Barbara Ehrlich White’s title does a fine job of summarizing her book’s approach but gives little idea of its sumptuous and revealing content. She considers several pairs of painters—Edgar Degas and Edouard Manet, Claude Monet and Auguste Renoir, as well as others—by examining their fruitful impact upon each other, identifying the factors that made for such creative synergy.
Degas and Manet painted with each other as early as 1861, bringing similar, coolly aristocratic attitudes to bear but surreptitiously denigrating each other’s work. Monet and Renoir established a warmer working relationship beginning in 1866, despite the former’s domineering temperament, as did Paul Cezanne and bohemian Camille Pissarro in 1872. Both these latter pairs frequently painted the same scene side by side in the open air, and often painted each other. White also considers the painters Mary Cassatt (the only American in the group) and Berthe Morisot in relationship to each other and to their male counterparts. Cassatt built her style on Degas’s, for instance, profiting from his talent and advice but ultimately blunting her art.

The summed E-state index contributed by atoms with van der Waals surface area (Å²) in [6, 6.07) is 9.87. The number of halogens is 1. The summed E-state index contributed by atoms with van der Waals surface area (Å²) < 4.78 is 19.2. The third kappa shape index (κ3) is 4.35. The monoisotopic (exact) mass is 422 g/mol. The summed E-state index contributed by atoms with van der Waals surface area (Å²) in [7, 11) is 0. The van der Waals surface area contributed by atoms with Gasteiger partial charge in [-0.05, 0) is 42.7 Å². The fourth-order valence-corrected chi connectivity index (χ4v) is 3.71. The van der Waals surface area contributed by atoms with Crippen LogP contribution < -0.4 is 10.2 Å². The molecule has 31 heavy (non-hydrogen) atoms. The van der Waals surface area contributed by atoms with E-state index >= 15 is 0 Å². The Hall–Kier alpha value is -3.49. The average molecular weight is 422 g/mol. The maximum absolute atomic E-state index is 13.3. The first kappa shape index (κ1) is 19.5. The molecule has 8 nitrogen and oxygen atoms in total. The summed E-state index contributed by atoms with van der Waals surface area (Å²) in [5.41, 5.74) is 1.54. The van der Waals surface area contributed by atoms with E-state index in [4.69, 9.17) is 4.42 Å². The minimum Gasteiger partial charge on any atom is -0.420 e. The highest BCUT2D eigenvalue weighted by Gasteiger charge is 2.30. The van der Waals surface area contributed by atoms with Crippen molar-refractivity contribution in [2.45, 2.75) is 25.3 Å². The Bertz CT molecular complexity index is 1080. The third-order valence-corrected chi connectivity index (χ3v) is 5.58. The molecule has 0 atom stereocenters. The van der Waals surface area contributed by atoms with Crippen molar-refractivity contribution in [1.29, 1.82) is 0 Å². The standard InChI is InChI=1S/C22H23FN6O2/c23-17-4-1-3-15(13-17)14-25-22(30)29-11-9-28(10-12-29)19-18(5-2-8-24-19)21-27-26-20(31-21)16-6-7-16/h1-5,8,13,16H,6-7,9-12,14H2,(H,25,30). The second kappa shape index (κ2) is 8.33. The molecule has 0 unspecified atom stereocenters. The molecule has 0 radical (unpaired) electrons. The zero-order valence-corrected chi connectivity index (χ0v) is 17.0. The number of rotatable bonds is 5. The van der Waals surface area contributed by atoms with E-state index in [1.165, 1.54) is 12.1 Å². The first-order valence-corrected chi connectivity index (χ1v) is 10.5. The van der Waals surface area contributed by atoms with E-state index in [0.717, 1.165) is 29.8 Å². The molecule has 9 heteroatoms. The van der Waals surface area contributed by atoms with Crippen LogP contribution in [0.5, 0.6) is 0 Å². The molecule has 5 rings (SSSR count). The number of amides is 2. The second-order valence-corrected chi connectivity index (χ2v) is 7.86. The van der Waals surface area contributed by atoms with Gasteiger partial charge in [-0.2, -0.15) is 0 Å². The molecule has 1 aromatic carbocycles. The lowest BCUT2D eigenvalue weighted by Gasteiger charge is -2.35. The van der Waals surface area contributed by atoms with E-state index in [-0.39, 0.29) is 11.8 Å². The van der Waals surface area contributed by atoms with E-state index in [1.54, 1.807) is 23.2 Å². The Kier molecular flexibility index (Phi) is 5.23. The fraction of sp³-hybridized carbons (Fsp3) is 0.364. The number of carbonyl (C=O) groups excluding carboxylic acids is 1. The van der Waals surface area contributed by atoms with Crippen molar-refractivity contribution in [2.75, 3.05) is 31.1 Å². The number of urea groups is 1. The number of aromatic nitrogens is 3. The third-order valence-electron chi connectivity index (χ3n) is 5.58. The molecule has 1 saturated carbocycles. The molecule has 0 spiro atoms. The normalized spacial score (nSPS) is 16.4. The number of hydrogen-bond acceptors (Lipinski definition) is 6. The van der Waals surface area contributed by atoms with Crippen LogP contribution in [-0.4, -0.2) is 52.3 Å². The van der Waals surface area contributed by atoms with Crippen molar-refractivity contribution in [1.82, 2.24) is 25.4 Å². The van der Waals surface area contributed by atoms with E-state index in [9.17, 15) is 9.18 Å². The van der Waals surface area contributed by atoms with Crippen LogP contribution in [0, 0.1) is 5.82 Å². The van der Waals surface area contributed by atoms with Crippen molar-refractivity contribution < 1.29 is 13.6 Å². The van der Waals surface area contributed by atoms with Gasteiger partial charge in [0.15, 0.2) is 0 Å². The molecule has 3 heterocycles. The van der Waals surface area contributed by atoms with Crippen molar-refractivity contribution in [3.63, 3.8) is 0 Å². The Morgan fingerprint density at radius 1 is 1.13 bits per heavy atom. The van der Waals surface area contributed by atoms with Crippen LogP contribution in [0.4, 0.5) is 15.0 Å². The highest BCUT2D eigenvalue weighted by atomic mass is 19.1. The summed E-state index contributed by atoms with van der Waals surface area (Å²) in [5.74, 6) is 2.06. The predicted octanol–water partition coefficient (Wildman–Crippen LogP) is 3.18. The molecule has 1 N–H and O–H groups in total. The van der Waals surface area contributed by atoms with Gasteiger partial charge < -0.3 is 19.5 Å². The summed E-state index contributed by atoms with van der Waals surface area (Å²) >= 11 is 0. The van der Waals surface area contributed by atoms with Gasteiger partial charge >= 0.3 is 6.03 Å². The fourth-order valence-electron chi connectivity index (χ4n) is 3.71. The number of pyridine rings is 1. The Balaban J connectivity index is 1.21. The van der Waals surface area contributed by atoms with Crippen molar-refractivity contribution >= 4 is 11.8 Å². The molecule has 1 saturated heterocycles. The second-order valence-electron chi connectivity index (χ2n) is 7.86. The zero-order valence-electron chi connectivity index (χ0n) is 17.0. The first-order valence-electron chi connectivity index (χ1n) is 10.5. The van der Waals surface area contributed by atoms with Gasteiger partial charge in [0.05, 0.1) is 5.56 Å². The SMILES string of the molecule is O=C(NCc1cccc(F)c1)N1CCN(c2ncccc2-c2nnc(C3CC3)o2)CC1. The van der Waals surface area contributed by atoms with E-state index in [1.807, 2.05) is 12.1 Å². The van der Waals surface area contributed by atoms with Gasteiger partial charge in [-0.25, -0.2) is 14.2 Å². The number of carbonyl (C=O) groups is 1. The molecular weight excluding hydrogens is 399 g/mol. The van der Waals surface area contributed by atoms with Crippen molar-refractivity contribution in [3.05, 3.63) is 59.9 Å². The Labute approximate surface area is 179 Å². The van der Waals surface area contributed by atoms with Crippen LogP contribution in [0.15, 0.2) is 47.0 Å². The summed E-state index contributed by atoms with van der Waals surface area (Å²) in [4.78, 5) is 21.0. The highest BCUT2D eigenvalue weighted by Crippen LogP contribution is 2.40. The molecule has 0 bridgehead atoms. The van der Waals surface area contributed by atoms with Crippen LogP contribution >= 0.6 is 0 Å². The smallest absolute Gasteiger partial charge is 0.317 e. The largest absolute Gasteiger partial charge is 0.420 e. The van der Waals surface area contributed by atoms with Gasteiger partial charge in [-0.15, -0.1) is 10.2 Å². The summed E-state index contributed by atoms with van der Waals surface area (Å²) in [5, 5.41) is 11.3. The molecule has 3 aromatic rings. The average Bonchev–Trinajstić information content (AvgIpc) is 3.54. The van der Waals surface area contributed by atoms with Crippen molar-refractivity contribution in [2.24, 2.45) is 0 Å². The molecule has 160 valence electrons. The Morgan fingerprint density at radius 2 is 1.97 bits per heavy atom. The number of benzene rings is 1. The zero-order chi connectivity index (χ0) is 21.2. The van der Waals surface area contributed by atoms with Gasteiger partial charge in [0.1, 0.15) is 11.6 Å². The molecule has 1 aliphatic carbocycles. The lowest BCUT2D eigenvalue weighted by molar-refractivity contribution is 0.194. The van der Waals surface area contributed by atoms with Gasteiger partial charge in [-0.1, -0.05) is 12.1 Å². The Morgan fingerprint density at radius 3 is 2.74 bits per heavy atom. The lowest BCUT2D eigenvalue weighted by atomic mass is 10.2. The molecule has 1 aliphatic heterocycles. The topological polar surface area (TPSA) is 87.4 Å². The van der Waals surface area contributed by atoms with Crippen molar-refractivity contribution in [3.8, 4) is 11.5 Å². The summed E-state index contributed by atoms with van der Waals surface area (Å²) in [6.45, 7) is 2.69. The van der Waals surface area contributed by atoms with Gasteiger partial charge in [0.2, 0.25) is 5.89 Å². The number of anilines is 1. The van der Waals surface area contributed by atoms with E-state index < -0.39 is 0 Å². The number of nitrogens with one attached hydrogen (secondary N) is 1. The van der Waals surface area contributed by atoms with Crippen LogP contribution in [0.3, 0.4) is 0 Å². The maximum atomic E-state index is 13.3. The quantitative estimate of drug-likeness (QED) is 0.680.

What these eight individuals had in common was less a style than an intention: to capture the world spontaneously and joyfully in paint. White highlights their similarities and differences in dozens of paired color reproductions, comparing, for instance, Cezanne’s geometrical treatment of the same scene that Pissarro would interpret in softer, freer, but perhaps less compelling terms.
The Impressionists have been interpreted to death during the late twentieth century, but White provides a fresh approach that helps readers see them clearly once again—a crucial requirement for artists for whom seeing was everything.